Contact: Amanda Sawyer 

Ph: 303-549-2949

Em: SawyerForFive@icloud.com 

Web: Amanda4Denver.org


Second Candidate in 30 years to Garner More Votes Than Incumbent 

Denver, CO – MONDAY, MAY 13– Amanda Sawyer, an active mother of three, small business strategist, and neighborhood activist in East Denver, garnered 40.69% of the vote in a four-way race against an unpopular incumbent in last week’s election for Denver City Council District 5. In recent Denver history, the only other council race where an incumbent lost was in 2015, when Rafael Espinoza defeated Susan Shepherd with 68% of the vote.

Steve Replin, who also ran for Denver City Council District 5 this spring, has officially thrown his support behind Amanda. “More than 64% of voters did not cast a vote for the incumbent, who has been in office for eight years. She has accepted over $64,000 from big developers and lobbyists, and the election results show that the residents of East Denver are tired of insiders calling the shots,” Replin said. 

Amanda, a Democrat, has obtained endorsements from neighborhood leaders across the district, as well as the Southwest Regional Carpenters, the Amalgamated Transit Union, the Colorado BlueFlower Fund, and Run for Something, an organization that trains and supports young Democrats on how to run for office. Sawyer is also an Emerge America boot camp alum and received a 100% rating from Planned Parenthood.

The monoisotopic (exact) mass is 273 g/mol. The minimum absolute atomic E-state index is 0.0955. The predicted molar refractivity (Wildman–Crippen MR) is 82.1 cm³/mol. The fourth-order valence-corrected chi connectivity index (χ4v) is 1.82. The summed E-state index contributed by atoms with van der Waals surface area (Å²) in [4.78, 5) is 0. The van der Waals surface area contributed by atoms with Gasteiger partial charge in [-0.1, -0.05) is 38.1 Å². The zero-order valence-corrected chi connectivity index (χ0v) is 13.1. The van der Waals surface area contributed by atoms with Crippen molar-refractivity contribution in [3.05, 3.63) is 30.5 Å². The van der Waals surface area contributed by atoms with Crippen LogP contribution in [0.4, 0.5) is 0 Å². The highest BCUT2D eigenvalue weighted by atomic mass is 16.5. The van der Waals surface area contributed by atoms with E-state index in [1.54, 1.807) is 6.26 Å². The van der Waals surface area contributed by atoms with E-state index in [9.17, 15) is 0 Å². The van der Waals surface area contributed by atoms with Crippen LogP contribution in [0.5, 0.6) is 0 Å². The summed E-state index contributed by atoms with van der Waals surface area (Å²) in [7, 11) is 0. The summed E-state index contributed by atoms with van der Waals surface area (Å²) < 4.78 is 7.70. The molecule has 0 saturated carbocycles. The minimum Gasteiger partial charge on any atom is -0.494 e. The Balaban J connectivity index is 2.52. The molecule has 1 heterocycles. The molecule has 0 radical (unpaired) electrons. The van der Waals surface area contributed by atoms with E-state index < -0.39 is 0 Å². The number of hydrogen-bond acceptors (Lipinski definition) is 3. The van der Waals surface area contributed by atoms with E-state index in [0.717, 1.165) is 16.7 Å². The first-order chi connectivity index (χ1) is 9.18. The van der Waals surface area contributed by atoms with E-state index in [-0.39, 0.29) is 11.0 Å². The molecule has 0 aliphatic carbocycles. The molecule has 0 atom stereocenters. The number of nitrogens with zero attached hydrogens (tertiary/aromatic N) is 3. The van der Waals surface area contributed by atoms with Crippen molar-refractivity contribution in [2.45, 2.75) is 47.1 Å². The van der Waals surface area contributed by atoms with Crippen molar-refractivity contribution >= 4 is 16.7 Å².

“I’m not a politician,” Amanda said. “I never planned to run for office. But I’m doing it because it’s too important not to. We need a city that works for everyone, not just big developers and well-connected politicians.” 

Replin agrees. “The vast majority of neighbors opposed the Green Flats Project on Holly and Cedar. Yet the incumbent voted for it. Susman showed she isn’t representing the voices of the people who live in our neighborhoods anymore.” While Amanda recognized the project had value for the community, she stood with the neighbors in opposition because of the traffic and safety issues that would had been created.

Voters viewed the 2019 Municipal Election as a referendum on Denver’s explosive growth, and the June run-off will pose the same questions. According to data from the Denver Elections Campaign Finance website, incumbent politician Mary Beth Susman has accepted over $64,000 in contributions from big developers. That amount of money would pay tuition for two students to go through Metro State University and graduate in four years. Amanda Sawyer’s campaign has pledged not to take contributions from big developers.